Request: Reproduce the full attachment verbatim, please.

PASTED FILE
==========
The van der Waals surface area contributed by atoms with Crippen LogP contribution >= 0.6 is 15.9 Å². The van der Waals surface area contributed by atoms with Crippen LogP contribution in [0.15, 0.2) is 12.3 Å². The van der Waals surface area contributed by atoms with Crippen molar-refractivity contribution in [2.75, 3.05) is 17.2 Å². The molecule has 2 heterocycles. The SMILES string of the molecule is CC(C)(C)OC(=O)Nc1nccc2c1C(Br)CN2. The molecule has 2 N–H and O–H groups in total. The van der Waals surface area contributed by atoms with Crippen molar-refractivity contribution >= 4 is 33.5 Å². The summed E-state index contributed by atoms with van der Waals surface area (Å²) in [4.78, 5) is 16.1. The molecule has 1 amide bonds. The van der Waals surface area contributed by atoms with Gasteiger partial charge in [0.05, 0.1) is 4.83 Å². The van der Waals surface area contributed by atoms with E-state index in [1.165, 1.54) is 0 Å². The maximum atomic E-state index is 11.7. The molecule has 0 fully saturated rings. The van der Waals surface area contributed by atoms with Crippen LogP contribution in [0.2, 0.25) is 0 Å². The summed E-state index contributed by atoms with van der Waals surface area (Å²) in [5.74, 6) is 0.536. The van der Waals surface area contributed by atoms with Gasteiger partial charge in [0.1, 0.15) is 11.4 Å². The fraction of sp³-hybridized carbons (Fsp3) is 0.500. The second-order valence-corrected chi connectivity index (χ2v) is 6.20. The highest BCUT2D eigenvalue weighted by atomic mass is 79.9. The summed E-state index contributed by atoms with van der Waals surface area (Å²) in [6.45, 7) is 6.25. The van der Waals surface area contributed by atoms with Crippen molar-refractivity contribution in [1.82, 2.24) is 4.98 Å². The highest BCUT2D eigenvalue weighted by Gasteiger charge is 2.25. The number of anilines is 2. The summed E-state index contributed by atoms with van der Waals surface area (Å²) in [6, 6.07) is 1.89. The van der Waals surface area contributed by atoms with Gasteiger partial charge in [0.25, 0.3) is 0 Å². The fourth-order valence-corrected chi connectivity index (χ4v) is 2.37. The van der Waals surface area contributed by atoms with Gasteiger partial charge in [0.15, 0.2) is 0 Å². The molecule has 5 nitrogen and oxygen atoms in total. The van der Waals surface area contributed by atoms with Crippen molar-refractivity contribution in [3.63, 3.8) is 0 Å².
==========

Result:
The van der Waals surface area contributed by atoms with Crippen LogP contribution >= 0.6 is 15.9 Å². The van der Waals surface area contributed by atoms with Crippen LogP contribution in [0.15, 0.2) is 12.3 Å². The van der Waals surface area contributed by atoms with Crippen molar-refractivity contribution in [2.75, 3.05) is 17.2 Å². The molecule has 2 heterocycles. The SMILES string of the molecule is CC(C)(C)OC(=O)Nc1nccc2c1C(Br)CN2. The molecule has 2 N–H and O–H groups in total. The van der Waals surface area contributed by atoms with Crippen molar-refractivity contribution >= 4 is 33.5 Å². The summed E-state index contributed by atoms with van der Waals surface area (Å²) in [4.78, 5) is 16.1. The molecule has 1 amide bonds. The van der Waals surface area contributed by atoms with Gasteiger partial charge in [0.05, 0.1) is 4.83 Å². The van der Waals surface area contributed by atoms with E-state index in [1.165, 1.54) is 0 Å². The maximum atomic E-state index is 11.7. The molecule has 0 fully saturated rings. The van der Waals surface area contributed by atoms with Crippen LogP contribution in [0.2, 0.25) is 0 Å². The summed E-state index contributed by atoms with van der Waals surface area (Å²) in [5.74, 6) is 0.536. The van der Waals surface area contributed by atoms with Gasteiger partial charge in [0.1, 0.15) is 11.4 Å². The fraction of sp³-hybridized carbons (Fsp3) is 0.500. The second-order valence-corrected chi connectivity index (χ2v) is 6.20. The highest BCUT2D eigenvalue weighted by atomic mass is 79.9. The summed E-state index contributed by atoms with van der Waals surface area (Å²) in [6.45, 7) is 6.25. The van der Waals surface area contributed by atoms with Crippen molar-refractivity contribution in [1.82, 2.24) is 4.98 Å². The highest BCUT2D eigenvalue weighted by Gasteiger charge is 2.25. The number of anilines is 2. The summed E-state index contributed by atoms with van der Waals surface area (Å²) in [6, 6.07) is 1.89. The van der Waals surface area contributed by atoms with Gasteiger partial charge in [0.25, 0.3) is 0 Å². The fourth-order valence-corrected chi connectivity index (χ4v) is 2.37. The van der Waals surface area contributed by atoms with Gasteiger partial charge in [0.15, 0.2) is 0 Å². The molecule has 5 nitrogen and oxygen atoms in total. The van der Waals surface area contributed by atoms with Crippen molar-refractivity contribution in [3.63, 3.8) is 0 Å².